By DeAnna Quietwater Noriega

Holiday activities often seem to center around the table and food. It is the time of year when we are expected to bring a dish or supply a tray of cookies or other treats for meetings and gatherings. The microwave oven has made things easier for those braille-reading fingers, and there are a lot of new kitchen devices that are safer and simpler to use.

Growing up in a Native American family, our holiday traditional foods differ from those from English or German traditions. Christmas Eve foods were taken from my Apache father’s heritage and had a distinctly Tex-Mex flavor. The family gathered to make tamales in an assembly-line fashion during the weeks preceding Christmas. These took a place of honor surrounded by familiar sides, and the meal was finished off with cinnamon spiced hot chocolate and a puffy pastry, fried and then dusted with sugar. Christmas day featured a buffalo roast, wild rice fry bread, and berry pudding from our Chippewa mother’s heritage.

The recipe I am sharing is an easy variant of the Chili Relleno. This dish is usually made in a skillet and fried. My version is oven baked saving the worry of spattered grease and gauging readiness by appearance. Another short cut is using packaged grated cheese. However, I like using a grater with exchangeable grating surfaces. It features a crank to turn the grating wheel and a pusher that holds the food being grated against the spinning grating surface. The whole thing stands on four legs over a shallow bowl to catch the grated cheese. No more scraped fingers when grating cheese, carrots, potatoes, or other food that can be grated. It easily disassembles for washing in the dish washer.

Chili Rellenos Recipe


  • 3 small cans chilies split and laid flat
  • 3/4 pound Monterey jack cheese, grated
  • 3/4 pound longhorn cheese, grated
  • 3 eggs
  • 3 tablespoons flour
  • 1 small can of evaporated milk
  • 6 ounce can of taco sauce

In a 9- by 12-inch casserole dish, alternate layers of chilies and grated cheeses. In a blender, mix 3 eggs, 3 tablespoons flour, and a small can of evaporated milk. Pour mixture over layered chilies and cheese. Bake for 30 minutes at 350 degrees. Top with a six ounce can of taco sauce and bake an additional 30 minutes. When you have Anaheim or banana peppers fresh from the garden, they can be used instead of the canned variety for a crunchier texture. This makes a great side dish for tamales or can stand alone for the vegetarian at the feast.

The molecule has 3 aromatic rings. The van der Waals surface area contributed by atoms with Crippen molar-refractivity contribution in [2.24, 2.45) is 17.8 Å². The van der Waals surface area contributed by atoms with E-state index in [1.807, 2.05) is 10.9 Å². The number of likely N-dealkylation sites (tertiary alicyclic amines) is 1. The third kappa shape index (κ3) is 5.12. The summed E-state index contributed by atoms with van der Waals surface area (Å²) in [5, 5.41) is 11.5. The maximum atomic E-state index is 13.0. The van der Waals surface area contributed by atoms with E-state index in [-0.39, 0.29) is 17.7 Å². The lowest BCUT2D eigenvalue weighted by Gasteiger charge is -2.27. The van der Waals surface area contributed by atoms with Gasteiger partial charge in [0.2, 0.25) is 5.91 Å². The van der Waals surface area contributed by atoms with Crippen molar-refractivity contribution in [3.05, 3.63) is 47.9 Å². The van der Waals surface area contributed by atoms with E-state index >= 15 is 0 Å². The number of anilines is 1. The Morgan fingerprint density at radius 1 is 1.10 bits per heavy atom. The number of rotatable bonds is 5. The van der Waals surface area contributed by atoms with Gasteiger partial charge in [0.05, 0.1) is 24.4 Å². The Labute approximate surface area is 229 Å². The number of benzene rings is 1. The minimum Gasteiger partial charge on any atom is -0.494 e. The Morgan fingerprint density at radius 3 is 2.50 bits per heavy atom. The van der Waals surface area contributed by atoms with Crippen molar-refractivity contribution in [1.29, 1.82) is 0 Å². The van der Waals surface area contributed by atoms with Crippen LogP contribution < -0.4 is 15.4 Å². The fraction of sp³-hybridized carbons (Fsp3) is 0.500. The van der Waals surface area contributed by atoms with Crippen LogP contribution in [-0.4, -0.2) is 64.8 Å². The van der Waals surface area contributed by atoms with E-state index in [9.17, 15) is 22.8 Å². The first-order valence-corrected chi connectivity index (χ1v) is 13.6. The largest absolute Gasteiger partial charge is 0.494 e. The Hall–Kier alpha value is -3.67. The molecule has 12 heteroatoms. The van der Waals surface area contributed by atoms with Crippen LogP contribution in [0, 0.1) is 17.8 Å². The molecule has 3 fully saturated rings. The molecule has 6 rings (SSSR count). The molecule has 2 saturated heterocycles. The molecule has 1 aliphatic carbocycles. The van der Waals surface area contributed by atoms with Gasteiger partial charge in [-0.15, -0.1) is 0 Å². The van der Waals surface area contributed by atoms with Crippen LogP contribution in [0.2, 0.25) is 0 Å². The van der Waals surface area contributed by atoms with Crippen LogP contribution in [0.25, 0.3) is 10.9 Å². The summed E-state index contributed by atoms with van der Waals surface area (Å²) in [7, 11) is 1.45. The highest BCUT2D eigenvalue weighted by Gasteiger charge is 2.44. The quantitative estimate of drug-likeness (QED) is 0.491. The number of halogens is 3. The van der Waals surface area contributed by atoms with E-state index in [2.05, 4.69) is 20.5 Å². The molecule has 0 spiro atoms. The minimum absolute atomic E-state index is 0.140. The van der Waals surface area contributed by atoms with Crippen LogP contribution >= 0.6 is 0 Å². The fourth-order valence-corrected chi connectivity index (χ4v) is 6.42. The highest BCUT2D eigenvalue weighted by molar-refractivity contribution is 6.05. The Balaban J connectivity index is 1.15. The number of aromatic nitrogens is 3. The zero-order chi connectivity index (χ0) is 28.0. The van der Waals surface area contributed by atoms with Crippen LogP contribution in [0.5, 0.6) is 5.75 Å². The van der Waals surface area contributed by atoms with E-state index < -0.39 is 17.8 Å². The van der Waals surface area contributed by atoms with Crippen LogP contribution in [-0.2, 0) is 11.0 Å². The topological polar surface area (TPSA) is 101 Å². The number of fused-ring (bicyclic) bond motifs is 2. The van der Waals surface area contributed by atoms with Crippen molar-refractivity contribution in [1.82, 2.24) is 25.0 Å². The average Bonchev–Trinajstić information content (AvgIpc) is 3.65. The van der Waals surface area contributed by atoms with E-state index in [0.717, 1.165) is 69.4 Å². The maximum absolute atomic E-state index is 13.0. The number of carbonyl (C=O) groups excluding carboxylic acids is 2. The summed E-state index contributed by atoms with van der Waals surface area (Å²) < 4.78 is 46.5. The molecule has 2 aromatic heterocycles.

Thanksgiving Recipes

One of the things my family insists on for Thanksgiving is really easy, although isn’t particularly healthy!

Smyrph Salad


  • 1 package multicolored miniature marshmallows
  • 2 cans fruit cocktail
  • 1 can pineapple chunks
  • 1 cup chopped walnuts
  • Small jar maraschino cherries
  • Pint of sour cream or plain yogurt

Drain all of the canned fruit. Reserve the cherries to decorate the top. Mix all except the cherries in a large bowl the day before needed. Cover tightly and refrigerate. Just before serving, decorate with the cherries. This is popular with those who have a sweet tooth.

No Excuse Bread


  • 2 packages dry yeast
  • 2 teaspoons salt
  • 1/3 cup softened butter or vegetable oil
  • 1/3 cup honey
  • 2/3 cup powdered milk
  • 2 eggs
  • 1 cup wheat germ
  • 2 cups warm water
  • 7 cups unsifted, unbleached flour

Have all ingredients at room temperature or warmer. Place the first eight ingredients plus 3 cups of flour in a large mixing bowl. Beat at medium speed for 5 to 10 minutes. Remove beaters and stir in 2 cups of flour by hand, there is no need to make it smooth. Sprinkle 1 cup flour in a 10-inch diameter circle. Turn the dough out on the flour. Oil your hands and begin kneading in the flour using your fingertips until the dough isn’t sticky. Knead 5 to 10 minutes until the dough is smooth and elastic. You may need to add the last cup of flour to achieve this.

Cover with plastic wrap and a folded towel and let rest for 20 minutes. Punch dough down by kneading a few strokes. Divide the dough in two parts. On an oiled surface, using an oiled rolling pin, roll each portion into an 8- by 12-inch rectangle. Roll up the dough from the narrow side toward you, pressing down as you go to seal. Place the rolled up dough in a well-greased loaf pan seam side down; brush top with oil. Cover with plastic wrap and refrigerate for two to 24 hours before baking.

About 10 minutes before baking, pre-heat oven to 375 degrees and remove loaves from the refrigerator. Remove plastic wrap and check for bubbles. Prick any bubbles with an oiled toothpick. Bake for 30 to 35 minutes. The bread should give off a hollow sound if tapped lightly. I make the loaves up the night before and bake it on the morning of the day I intend to use it. There is nothing as wonderful as the smell of home-baked bread, and this bread is not only delicious but healthy enough to make up for the Smyrph Salad! The trick is to keep people from eating it warm from the oven and not having any left to go with the turkey.

Other Recipes from VisionAware Peer Advisors

The VisionAware peer advisors have also shared other family recipes on the Visually Impaired: Now What? blog, including recipes for ratones, buffalo chicken dip, Vietnamese rice paper rolls, meatball casserole, brisket, and more. Learn how you can make these holiday dishes by reading:

Cooking Tips for Individuals with Vision Loss

If you are new to vision loss, here are some resources to help you master your kitchen and use safe cooking techniques for your holiday dishes.